Phoenix, Arizona (CNN) -- Nearly 1,000 people rallied in scorching temperatures Saturday to speak out against people giving Arizona heat for its controversial new immigration law.
"They're attacking Arizona as a state that's racist and Nazi, and we're here to say that, no, we're not. We're for what America stands for, the melting pot, equality for all," said rally organizer Dan Amato, who traveled from Pennsylvania to Arizona for the event.
Organizers said they wanted to change the perception that supporters of SB 1070, and the law itself, are racist. Nearly half of the speakers at the event were of Hispanic or Mexican ancestry.
The law allows police to ask for proof of legal residency when investigating a suspected crime.
Critics say it will lead to racial profiling and prevent police from doing their jobs by undermining trust in the Latino community. City governments and organizations opposed to the law have targeted Arizona with protests and boycotts.
Participants in Saturday's rally said they wanted to fight back by giving the state an economic boost.
And they said they want other states to follow Arizona's lead by passing legislation to crack down on illegal immigration, claiming the federal government has refused to do the job.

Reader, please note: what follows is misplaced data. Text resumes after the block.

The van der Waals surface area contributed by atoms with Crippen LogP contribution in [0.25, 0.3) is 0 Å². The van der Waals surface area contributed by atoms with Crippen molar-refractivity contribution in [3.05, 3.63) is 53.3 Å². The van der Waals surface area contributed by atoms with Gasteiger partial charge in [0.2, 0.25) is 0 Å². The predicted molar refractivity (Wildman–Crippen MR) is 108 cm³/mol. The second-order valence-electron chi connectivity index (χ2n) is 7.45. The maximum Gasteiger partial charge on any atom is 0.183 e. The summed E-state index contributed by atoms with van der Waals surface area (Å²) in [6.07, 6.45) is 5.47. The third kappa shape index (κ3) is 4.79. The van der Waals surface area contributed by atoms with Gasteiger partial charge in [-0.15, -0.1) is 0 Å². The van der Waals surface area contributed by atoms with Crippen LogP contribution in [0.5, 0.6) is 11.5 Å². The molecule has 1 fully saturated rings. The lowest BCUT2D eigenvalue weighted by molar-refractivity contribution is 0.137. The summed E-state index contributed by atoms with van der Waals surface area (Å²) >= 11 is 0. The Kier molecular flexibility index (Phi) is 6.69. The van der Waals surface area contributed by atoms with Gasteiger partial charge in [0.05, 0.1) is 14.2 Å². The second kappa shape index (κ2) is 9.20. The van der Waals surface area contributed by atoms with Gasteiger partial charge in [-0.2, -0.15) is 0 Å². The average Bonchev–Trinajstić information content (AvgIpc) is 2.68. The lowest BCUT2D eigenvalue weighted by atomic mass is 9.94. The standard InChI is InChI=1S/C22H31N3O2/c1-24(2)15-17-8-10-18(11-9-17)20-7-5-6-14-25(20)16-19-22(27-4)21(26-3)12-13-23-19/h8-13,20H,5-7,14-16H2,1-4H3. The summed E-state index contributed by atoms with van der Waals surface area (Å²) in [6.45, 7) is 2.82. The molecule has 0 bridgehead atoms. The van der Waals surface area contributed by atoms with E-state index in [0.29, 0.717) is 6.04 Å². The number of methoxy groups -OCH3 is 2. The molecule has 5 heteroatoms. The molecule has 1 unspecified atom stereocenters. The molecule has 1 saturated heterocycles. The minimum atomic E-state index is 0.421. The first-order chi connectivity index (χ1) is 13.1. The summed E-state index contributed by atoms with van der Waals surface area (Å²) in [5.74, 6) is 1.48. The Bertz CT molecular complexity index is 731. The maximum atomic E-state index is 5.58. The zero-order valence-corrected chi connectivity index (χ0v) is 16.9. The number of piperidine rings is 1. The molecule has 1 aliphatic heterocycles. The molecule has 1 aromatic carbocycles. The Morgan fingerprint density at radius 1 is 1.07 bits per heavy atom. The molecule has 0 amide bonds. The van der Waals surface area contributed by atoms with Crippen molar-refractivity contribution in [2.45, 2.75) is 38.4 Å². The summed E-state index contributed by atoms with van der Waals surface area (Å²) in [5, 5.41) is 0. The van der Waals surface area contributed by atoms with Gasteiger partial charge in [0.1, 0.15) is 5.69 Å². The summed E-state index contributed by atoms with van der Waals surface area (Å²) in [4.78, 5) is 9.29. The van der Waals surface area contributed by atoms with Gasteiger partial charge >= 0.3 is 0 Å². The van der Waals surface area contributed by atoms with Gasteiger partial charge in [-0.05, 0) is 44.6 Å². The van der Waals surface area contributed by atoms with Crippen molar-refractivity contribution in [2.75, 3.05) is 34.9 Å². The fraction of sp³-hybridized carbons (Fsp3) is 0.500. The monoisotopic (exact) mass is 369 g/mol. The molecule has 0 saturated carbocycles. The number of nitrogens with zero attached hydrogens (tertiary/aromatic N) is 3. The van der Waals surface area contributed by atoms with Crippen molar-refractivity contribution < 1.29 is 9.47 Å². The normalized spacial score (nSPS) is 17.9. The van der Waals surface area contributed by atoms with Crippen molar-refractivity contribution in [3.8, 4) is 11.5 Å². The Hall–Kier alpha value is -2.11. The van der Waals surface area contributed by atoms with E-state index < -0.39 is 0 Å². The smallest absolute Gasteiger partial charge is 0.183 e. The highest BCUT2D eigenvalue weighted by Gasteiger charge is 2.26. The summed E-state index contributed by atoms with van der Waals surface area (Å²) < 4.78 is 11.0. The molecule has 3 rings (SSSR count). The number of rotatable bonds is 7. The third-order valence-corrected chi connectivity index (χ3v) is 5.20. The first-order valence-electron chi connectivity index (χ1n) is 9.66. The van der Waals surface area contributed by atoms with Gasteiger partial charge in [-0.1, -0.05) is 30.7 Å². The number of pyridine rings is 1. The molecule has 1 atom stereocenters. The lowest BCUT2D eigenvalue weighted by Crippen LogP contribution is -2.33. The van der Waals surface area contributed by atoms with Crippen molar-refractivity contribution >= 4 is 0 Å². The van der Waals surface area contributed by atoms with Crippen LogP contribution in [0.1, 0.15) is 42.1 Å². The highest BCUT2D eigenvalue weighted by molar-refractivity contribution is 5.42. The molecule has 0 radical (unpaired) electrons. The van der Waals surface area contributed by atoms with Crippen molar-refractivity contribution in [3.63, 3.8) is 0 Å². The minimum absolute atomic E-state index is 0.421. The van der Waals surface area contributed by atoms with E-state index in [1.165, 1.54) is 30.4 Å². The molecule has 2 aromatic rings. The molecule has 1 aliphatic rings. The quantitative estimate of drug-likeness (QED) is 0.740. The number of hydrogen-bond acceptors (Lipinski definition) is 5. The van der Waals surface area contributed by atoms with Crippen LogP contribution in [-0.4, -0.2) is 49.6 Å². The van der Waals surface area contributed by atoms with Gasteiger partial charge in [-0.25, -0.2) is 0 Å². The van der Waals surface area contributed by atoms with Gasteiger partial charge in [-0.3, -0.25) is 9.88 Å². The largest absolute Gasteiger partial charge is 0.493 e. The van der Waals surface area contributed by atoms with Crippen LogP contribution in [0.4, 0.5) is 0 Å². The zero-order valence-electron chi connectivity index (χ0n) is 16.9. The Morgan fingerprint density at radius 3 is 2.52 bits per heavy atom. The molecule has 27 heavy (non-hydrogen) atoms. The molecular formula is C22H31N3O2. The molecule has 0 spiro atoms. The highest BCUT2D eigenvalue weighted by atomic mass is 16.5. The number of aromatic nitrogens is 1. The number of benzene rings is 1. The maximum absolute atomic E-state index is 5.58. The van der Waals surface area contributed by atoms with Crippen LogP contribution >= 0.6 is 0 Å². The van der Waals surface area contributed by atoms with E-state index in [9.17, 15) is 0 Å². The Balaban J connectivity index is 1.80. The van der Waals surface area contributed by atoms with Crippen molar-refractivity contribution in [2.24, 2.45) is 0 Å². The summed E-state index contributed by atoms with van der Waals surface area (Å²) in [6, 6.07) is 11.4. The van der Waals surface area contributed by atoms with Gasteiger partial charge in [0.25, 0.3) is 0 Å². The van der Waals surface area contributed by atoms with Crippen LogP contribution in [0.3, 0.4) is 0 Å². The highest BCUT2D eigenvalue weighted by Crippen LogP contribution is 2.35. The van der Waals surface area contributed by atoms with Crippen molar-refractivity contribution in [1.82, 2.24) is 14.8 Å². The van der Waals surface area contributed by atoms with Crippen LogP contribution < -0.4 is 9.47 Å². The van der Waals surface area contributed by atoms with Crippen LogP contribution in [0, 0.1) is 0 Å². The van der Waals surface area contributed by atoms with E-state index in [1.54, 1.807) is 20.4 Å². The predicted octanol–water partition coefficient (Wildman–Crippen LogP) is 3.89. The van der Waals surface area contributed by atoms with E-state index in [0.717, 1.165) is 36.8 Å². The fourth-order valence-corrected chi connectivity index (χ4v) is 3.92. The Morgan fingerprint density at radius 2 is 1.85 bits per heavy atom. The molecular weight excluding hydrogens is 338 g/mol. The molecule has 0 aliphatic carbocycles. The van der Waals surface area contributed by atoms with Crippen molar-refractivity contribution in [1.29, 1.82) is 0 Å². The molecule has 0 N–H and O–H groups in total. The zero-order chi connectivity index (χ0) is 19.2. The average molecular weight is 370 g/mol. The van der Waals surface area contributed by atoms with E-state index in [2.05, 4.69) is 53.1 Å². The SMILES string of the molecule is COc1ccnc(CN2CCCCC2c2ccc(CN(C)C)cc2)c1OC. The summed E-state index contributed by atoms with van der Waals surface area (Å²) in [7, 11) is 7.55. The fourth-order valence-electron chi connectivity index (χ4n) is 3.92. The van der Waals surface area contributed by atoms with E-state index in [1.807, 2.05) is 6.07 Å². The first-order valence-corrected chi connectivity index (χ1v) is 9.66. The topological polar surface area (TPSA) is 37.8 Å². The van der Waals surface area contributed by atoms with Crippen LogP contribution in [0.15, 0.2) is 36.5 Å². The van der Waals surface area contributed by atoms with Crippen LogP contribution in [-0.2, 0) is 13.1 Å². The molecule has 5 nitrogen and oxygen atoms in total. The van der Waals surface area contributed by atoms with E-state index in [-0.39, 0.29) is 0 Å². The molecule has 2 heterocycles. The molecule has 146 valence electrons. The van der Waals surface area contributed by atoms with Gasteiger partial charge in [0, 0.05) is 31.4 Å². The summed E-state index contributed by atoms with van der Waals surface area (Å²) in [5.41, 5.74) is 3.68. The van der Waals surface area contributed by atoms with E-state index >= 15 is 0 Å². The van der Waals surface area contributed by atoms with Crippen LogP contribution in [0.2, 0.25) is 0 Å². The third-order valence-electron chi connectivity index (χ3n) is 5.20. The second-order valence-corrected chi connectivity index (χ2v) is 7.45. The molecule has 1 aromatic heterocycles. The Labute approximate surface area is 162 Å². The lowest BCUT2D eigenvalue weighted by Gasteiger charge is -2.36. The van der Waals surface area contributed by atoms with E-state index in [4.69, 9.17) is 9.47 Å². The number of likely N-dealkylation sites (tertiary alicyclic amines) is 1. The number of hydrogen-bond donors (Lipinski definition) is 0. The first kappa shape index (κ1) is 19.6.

Protesters waved signs that read "Don't pander to non-citizens" and "Lawbreakers don't love America."
More than 100 motorcyclists showed their support by circling the rally on their bikes.
"It is about culture, not race, because the American culture, I feel, is under assault, because they are not embracing our culture," said Ruth Miller, another rally organizer.
Carmen Morales, who traveled to the rally from New Jersey, stressed that not all Hispanics are against the new law.
"This is about enforcing the law," she said. "It's about securing our borders."
Other speakers included Republican state Sen. Russell Pearce, who sponsored the law, former Republican presidential candidate and Colorado Rep. Tom Tancredo, and Maricopa County Sheriff Joe Arpaio.
"This new law, okay, it was passed. Let's hope it's enforced," Arpaio told CNN after his speech. "Because I'm going to enforce it. I'm going to arrest anybody that violates that state law and put them in my jail, not turn them over to the federal government."